Supporters of a detained rebel leader say Nigerian prosecutors have denied the prisoner access to his lawyer. For VOA, Gilbert da Costa in Abuja reports the leader of a Niger Delta militant group, Henry Okah, has been charged with treason and could face the death penalty.

Public Prosecution Director Salihu Aliyu says since December a string of charges have been filed against Henry Okah, the detained rebel leader from the oil producing Niger Delta. He says the charges range from treason to gun-running, and the militant could be sentenced to death if convicted.

"There is already a valid charge against him. He has been charged on the 12th of December, 2007. The issue is, when will [he] be arraigned? That is subject to the powers of the court. There is terrorism, there is treason, there is unlawful possession of firearms, there is illegal importation of firearms and others. The maximum [sentence] if it is treason is the death penalty," said Aliyu.

Okah was deported from Angola to Nigeria last month, and uncertainty over his fate has prompted anger among members of his group, the Movement for the Emancipation of the Niger Delta.

The group alleges he has been tortured, and insists his lawyer be given access to him. State prosecutor Aliyu says Okah is in good health and is being well taken care of.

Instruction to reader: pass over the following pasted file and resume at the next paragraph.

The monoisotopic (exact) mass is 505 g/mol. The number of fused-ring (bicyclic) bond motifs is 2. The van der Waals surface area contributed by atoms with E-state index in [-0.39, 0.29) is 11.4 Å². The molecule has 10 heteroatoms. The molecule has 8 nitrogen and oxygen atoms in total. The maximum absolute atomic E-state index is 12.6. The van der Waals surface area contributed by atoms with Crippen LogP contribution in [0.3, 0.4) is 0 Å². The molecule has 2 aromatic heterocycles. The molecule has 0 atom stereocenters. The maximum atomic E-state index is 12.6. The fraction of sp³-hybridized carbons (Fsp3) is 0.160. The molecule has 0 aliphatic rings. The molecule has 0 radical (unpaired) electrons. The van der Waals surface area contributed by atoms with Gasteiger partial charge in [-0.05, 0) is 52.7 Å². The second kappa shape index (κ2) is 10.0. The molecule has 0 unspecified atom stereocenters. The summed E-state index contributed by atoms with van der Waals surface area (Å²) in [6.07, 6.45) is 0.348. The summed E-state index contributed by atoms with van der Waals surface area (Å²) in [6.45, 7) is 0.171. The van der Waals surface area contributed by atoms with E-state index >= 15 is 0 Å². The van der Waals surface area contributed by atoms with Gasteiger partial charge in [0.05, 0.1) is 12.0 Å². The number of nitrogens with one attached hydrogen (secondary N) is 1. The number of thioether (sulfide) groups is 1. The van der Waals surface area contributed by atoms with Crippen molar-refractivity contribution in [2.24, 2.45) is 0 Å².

"There is no torture. In fact, if you see him, I think he is looking better today than when he was brought to Nigeria. I do know he is eating food of the caliber of a five-star hotel, he has excellent facilities to sleep in, he has television. In fact, he has more facilities than I have in my house," added Aliyu.

Analysts warn Okah's trial could trigger a new round of violence in the Niger Delta and thwart current efforts at peace talks.

MEND is one of many armed groups which have attacked the oil industry in the Niger Delta to press demands for a more equitable distribution of oil wealth.

Since the beginning of 2006, attacks by militants have cut Nigeria's oil production by 25 percent.